Coyote Snatches Small Dog From Kingston, NY Driveway
A family in the Kingston, New York area is mourning the loss of their beloved pet after a tragic animal attack.
Hudson Valley residents are used to seeing all kind of wildlife in their own backyards. However, most of the time animals usually dart away before any kind of human contact or interaction.
Judy Eckert was in her driveway, in the Sawkill neighborhood of the Town of Kingston, watering flowers on Wednesday August 10th, 2022, with her dog Remi 10 feet away watching her. According to Eckert, that's when a large coyote ran up behind Remi and picked him up and took off to the woods.
Coyote Attacks Small Dog in Kingston, New York. What Happened?
She shared the horrifying event in detail writing on Facebook:
A coyote took Remi while I was watering flowers. Remi was 10 feet away from me, lying on the driveway watching me and the large coyote came up behind him , picked him up and took him into the woods. I went after them into the woods screaming but I could not keep up with them. Called 911 Police and Dec came. My kids and neighbors came, we looked for hours. Remi is gone. I screamed for Ron to take him in his arms again . My heart is broken.
We reached out to Judy for permission to share her heartbreaking story and she agreed adding that she would "never want anyone else to feel this pain ." Hopefully this story can act as a reminder to keep an extra eye on your pets when they are outdoors.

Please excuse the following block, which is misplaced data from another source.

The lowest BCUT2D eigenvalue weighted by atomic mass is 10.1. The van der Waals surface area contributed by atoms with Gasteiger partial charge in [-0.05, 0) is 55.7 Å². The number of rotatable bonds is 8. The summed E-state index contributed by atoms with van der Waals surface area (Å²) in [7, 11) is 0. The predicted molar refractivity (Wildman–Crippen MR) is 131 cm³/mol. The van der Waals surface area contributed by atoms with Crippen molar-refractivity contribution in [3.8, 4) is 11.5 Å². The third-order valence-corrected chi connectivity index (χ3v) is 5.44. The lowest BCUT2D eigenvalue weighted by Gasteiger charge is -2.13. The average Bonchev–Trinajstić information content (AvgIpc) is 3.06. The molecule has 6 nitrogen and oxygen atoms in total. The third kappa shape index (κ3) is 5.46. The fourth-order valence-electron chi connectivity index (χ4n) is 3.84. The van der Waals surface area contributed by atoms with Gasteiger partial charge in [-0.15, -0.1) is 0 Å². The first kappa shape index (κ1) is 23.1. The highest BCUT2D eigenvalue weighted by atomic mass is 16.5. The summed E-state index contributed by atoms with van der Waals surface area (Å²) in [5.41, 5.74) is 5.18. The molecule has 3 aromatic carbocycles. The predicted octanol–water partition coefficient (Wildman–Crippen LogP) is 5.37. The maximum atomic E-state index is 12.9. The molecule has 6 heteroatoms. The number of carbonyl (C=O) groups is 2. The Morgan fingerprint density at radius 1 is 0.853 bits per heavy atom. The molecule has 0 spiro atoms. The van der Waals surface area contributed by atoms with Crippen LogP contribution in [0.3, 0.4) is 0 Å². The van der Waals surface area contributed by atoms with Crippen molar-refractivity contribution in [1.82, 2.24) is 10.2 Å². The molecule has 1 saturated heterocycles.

Eckert's neighbor Courtney Malsalzki shared with us the following statement:
It should be a priority to get information like this out to the public. Sure, we know coyotes and predators are always a risk but not letting your dog out to the bathroom alone at dusk is a far cry from a coyote hunting in broad daylight with people around.
Keeping Your Pets Safe from Coyotes
The Department of Environmental Conservation says that while coyotes are around all year in New York State they are highly vocal and most numerous "from late summer through early fall." The DEC adds:
Across New York, the most commonly reported issues with coyotes were incidents involving pets. Coyotes seldom approach or act aggressively towards people directly; however, dogs and cats attract coyotes. Coyotes approaching pets pose an immediate risk to the safety of pets and can jeopardize human safety, too. Overall, problems between people and coyotes are rare, yet the potential for conflicts to occur remains.
For more details on Coyote human and pet conflicts and how to avoid them visit the DEC website.
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